Open text (NASDAQ: OTEX) has underperformed for some time, and we expect it to continue due to a lack of value creation opportunities for investors. However, based on our valuation assessment, we believe the stock has the potential to return 75% from current levels if there is significant M&A interest from a financial buyer. If the direction continues on the right path, we see value emerging in the stock closer to the $20 levels.
Open Text is a provider of information management software and related services.
The “Cloud Services and Subscriptions” and “Customer Support” divisions are the SAAS offerings, the other two being the legacy software and services offerings.
The company is relatively well known; however, its overall growth has stagnated since 2019.
While the pandemic was a major reason for slowing growth, the company’s M&A-focused product portfolio kept subscription rates high to be dragged down through support and on-site activities.
We find the level of granularity of Open Text management’s financial performance expectations to be very transparent.
Additionally, there appears to be a reasonable level of resilience in the company’s margin profile.
- Non-GAAP gross margin increased, indicating pricing power
- The adjusted EBITDA margin evolved between 36% and 40%
- FCF margin has been much more volatile but remains above the 20% mark
FCFs have moved primarily due to mark-to-market adjustments to investments, income tax changes and some minor working capital adjustments – all of which are explainable in business, especially with the changes that the world has experienced over the past three years.
To management’s credit, despite Open Text’s acquisition spree, the company’s gross margins and EBITDA have been quite resilient.
Despite growth in cloud revenue, profitability and FCF generation, the stock underperformed. We think the market viewed the following issues negatively:
- Low overall growth (2-4% organic growth)
- The time it takes for the cloud installed base of 33% to reach the target number of 92%
- Heavy M&A strategy
Given the relative commodity nature of the information management business, growth of 100 basis points above the GDP growth rate is a reasonable expectation.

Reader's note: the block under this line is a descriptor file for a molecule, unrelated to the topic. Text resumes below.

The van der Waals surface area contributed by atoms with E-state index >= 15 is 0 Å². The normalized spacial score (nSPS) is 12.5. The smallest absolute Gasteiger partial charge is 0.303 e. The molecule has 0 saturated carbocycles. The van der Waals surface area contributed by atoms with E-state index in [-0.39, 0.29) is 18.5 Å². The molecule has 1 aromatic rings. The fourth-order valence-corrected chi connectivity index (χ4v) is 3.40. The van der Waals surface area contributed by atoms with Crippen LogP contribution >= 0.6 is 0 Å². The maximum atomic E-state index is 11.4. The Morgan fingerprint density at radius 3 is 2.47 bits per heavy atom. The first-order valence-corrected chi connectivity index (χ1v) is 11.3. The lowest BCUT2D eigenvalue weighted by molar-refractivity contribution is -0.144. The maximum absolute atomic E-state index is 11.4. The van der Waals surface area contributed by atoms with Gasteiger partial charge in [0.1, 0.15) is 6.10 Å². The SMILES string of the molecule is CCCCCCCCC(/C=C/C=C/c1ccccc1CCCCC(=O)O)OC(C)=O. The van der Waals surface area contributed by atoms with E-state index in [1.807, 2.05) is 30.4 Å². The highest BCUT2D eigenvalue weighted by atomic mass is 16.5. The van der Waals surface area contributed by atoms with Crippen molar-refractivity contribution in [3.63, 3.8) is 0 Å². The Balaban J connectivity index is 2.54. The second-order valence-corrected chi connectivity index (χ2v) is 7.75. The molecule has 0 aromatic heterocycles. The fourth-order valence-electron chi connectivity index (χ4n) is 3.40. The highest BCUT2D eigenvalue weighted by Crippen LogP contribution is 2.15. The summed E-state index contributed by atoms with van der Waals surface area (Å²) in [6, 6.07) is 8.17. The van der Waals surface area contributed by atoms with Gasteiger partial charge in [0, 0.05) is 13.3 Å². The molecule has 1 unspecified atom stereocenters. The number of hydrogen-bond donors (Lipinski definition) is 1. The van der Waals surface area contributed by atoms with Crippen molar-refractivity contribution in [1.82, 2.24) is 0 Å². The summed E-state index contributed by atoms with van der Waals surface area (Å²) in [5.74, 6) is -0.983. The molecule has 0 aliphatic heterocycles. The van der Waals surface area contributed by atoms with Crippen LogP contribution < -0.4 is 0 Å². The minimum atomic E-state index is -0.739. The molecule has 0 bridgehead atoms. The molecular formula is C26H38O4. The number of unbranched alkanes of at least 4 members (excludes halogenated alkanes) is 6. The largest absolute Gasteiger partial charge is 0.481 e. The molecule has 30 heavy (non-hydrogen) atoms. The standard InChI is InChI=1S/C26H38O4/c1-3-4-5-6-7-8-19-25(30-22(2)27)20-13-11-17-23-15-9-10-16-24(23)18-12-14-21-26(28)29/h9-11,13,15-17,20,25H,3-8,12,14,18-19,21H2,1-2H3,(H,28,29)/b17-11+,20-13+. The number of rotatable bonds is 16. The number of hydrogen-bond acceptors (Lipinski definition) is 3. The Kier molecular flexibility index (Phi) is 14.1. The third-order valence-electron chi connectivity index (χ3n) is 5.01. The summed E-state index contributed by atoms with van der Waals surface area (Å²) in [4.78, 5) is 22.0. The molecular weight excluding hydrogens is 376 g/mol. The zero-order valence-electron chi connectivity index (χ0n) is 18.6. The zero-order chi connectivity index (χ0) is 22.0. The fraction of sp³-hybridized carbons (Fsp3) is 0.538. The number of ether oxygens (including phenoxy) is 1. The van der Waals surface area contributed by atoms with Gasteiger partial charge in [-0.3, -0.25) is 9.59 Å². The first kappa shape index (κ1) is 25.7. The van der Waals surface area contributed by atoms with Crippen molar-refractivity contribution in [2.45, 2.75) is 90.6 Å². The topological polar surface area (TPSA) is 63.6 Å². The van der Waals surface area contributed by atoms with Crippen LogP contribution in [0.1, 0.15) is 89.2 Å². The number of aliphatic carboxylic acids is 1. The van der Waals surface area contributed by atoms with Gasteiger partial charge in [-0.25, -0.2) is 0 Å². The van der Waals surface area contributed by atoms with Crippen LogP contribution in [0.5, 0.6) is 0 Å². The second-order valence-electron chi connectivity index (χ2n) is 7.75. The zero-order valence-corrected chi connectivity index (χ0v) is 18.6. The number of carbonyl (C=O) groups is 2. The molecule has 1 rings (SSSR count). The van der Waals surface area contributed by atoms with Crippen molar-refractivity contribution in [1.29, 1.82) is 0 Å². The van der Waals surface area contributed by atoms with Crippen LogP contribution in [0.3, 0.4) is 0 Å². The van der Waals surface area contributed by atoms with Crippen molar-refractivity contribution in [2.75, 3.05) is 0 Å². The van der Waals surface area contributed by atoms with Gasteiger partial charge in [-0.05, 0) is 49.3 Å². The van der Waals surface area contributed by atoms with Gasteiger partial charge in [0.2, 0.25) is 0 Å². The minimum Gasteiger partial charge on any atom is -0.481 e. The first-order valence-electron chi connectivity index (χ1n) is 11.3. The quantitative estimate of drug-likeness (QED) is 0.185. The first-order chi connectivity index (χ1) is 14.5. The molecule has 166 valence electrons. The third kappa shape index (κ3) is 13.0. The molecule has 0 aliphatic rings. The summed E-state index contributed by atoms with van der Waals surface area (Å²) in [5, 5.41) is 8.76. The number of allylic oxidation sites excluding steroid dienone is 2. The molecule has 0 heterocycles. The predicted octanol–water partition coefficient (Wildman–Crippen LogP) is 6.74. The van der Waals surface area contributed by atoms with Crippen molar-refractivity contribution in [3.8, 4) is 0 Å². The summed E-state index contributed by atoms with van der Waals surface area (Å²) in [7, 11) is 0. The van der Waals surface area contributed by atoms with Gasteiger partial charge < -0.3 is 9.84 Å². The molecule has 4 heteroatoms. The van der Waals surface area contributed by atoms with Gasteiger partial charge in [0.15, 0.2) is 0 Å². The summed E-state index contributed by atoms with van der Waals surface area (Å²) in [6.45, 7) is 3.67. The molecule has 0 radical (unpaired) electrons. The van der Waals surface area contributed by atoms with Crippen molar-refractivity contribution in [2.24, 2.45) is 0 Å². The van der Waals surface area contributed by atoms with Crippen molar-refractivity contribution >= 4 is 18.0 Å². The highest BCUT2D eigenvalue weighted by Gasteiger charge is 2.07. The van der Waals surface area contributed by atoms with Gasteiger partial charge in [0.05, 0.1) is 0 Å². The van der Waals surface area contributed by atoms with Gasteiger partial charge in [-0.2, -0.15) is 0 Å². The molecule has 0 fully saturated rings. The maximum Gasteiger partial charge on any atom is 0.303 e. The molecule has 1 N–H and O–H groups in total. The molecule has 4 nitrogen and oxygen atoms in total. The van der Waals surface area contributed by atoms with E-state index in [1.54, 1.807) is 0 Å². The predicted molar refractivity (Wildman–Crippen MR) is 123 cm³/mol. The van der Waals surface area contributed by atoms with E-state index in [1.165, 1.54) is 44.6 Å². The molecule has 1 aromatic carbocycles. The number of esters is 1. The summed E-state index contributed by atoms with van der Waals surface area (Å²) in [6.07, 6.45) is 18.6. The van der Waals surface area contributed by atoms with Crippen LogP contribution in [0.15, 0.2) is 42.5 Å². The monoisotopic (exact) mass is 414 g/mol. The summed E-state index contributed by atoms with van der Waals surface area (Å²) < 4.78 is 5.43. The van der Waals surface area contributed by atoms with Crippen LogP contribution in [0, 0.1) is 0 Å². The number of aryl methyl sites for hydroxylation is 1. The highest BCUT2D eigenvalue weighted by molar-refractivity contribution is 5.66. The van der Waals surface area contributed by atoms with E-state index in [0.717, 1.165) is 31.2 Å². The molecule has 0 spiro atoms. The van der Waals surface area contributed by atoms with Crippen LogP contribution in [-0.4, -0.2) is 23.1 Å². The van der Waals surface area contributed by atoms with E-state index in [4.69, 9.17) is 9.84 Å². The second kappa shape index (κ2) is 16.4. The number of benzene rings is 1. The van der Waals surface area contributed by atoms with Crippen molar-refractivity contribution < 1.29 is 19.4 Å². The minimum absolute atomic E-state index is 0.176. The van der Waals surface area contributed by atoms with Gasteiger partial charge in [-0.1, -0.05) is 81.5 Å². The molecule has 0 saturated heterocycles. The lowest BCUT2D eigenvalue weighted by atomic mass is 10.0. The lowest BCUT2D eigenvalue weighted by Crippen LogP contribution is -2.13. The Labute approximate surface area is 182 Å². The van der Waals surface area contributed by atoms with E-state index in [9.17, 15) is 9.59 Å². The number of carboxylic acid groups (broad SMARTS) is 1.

We note that over 80% of the company’s revenue comes from a recurring (subscription) basis, and given that most of the investment is on the cloud side, Open Text should see a steady shift towards the targeted installed base.
Open Text’s Mergers and Acquisitions Handbook is also pretty clear on the acquirable business areas, TAMs, and revenues the company is considering.
The operational and financial aspects of the incumbent raise the question of why the stock underperformed.
While market sentiment is difficult to decode, we look at Open Text from a valuation perspective. The company’s growth, margin and profitability characteristics make it more suitable for a cash flow-based valuation than a multiples-based approach. Even within the cash flow method, we believe that understanding Open Text’s shareholder return potential will require more than one valuation method.
The company must be valued by a DCF and a DDM. The DCF will estimate the value of Open Text based on FCF or the financial core of operational performance. The DDM or Dividend Discount Model will give an idea of how much of the cash flow generated can be paid out to investors – i.e. how much of that equity value can be expected in your bank account versus being consumed in mergers and acquisitions, etc.
Additionally, we will first derive our FCFs based on the management guidelines and then develop scenarios on how much of these can potentially be distributed as dividends. The range of values can potentially give a clearer picture of what an investor can expect from the company.